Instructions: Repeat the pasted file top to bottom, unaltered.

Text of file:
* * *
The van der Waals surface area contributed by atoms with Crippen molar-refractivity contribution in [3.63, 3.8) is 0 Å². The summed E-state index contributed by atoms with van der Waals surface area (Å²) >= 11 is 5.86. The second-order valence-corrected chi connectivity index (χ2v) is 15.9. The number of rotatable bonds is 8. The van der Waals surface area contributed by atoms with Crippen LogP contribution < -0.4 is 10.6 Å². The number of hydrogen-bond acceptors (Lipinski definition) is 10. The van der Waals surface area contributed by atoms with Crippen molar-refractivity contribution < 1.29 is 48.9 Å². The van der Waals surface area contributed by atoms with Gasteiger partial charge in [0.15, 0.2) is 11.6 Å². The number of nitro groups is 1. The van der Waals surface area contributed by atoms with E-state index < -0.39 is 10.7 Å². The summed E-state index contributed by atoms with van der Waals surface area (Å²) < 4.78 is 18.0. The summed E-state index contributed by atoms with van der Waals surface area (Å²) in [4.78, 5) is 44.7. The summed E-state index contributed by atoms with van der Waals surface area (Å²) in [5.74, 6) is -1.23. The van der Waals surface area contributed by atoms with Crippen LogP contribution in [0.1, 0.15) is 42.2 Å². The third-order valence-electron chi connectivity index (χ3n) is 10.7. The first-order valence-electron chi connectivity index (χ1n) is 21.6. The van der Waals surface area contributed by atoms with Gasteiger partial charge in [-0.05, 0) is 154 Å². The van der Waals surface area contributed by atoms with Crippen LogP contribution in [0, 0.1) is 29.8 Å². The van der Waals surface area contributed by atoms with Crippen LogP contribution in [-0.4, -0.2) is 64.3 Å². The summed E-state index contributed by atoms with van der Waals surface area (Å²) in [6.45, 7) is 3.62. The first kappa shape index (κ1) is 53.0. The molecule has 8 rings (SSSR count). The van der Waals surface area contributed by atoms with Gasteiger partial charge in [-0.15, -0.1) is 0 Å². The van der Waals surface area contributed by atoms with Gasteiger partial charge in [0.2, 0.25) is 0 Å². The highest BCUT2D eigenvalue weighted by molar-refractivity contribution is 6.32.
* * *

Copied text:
The van der Waals surface area contributed by atoms with Crippen molar-refractivity contribution in [3.63, 3.8) is 0 Å². The summed E-state index contributed by atoms with van der Waals surface area (Å²) >= 11 is 5.86. The second-order valence-corrected chi connectivity index (χ2v) is 15.9. The number of rotatable bonds is 8. The van der Waals surface area contributed by atoms with Crippen LogP contribution < -0.4 is 10.6 Å². The number of hydrogen-bond acceptors (Lipinski definition) is 10. The van der Waals surface area contributed by atoms with Crippen molar-refractivity contribution < 1.29 is 48.9 Å². The van der Waals surface area contributed by atoms with Gasteiger partial charge in [0.15, 0.2) is 11.6 Å². The number of nitro groups is 1. The van der Waals surface area contributed by atoms with E-state index < -0.39 is 10.7 Å². The summed E-state index contributed by atoms with van der Waals surface area (Å²) < 4.78 is 18.0. The summed E-state index contributed by atoms with van der Waals surface area (Å²) in [4.78, 5) is 44.7. The summed E-state index contributed by atoms with van der Waals surface area (Å²) in [5.74, 6) is -1.23. The van der Waals surface area contributed by atoms with Crippen LogP contribution in [0.1, 0.15) is 42.2 Å². The third-order valence-electron chi connectivity index (χ3n) is 10.7. The first-order valence-electron chi connectivity index (χ1n) is 21.6. The van der Waals surface area contributed by atoms with Gasteiger partial charge in [-0.05, 0) is 154 Å². The van der Waals surface area contributed by atoms with Crippen LogP contribution in [0, 0.1) is 29.8 Å². The van der Waals surface area contributed by atoms with Crippen LogP contribution in [-0.4, -0.2) is 64.3 Å². The summed E-state index contributed by atoms with van der Waals surface area (Å²) in [6.45, 7) is 3.62. The first kappa shape index (κ1) is 53.0. The molecule has 8 rings (SSSR count). The van der Waals surface area contributed by atoms with Gasteiger partial charge in [-0.15, -0.1) is 0 Å². The van der Waals surface area contributed by atoms with Gasteiger partial charge in [0.2, 0.25) is 0 Å². The highest BCUT2D eigenvalue weighted by molar-refractivity contribution is 6.32.